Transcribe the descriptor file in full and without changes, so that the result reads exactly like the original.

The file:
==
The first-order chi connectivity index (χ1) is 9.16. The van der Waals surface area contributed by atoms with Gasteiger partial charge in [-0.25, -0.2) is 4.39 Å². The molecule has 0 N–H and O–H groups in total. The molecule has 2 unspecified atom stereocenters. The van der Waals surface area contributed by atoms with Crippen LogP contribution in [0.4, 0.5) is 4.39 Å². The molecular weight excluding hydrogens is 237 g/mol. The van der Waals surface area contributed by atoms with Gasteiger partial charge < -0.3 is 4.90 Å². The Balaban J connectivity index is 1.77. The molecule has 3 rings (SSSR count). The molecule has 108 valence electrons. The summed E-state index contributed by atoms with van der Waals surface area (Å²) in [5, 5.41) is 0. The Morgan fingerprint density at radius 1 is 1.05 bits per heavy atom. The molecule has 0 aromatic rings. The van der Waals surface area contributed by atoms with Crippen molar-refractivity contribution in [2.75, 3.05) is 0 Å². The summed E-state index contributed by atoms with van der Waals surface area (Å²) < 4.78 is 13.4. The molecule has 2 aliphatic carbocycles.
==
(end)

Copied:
The first-order chi connectivity index (χ1) is 9.16. The van der Waals surface area contributed by atoms with Gasteiger partial charge in [-0.25, -0.2) is 4.39 Å². The molecule has 0 N–H and O–H groups in total. The molecule has 2 unspecified atom stereocenters. The van der Waals surface area contributed by atoms with Crippen LogP contribution in [0.4, 0.5) is 4.39 Å². The molecular weight excluding hydrogens is 237 g/mol. The van der Waals surface area contributed by atoms with Gasteiger partial charge < -0.3 is 4.90 Å². The Balaban J connectivity index is 1.77. The molecule has 3 rings (SSSR count). The molecule has 108 valence electrons. The summed E-state index contributed by atoms with van der Waals surface area (Å²) in [5, 5.41) is 0. The Morgan fingerprint density at radius 1 is 1.05 bits per heavy atom. The molecule has 0 aromatic rings. The van der Waals surface area contributed by atoms with Crippen molar-refractivity contribution in [2.75, 3.05) is 0 Å². The summed E-state index contributed by atoms with van der Waals surface area (Å²) < 4.78 is 13.4. The molecule has 2 aliphatic carbocycles.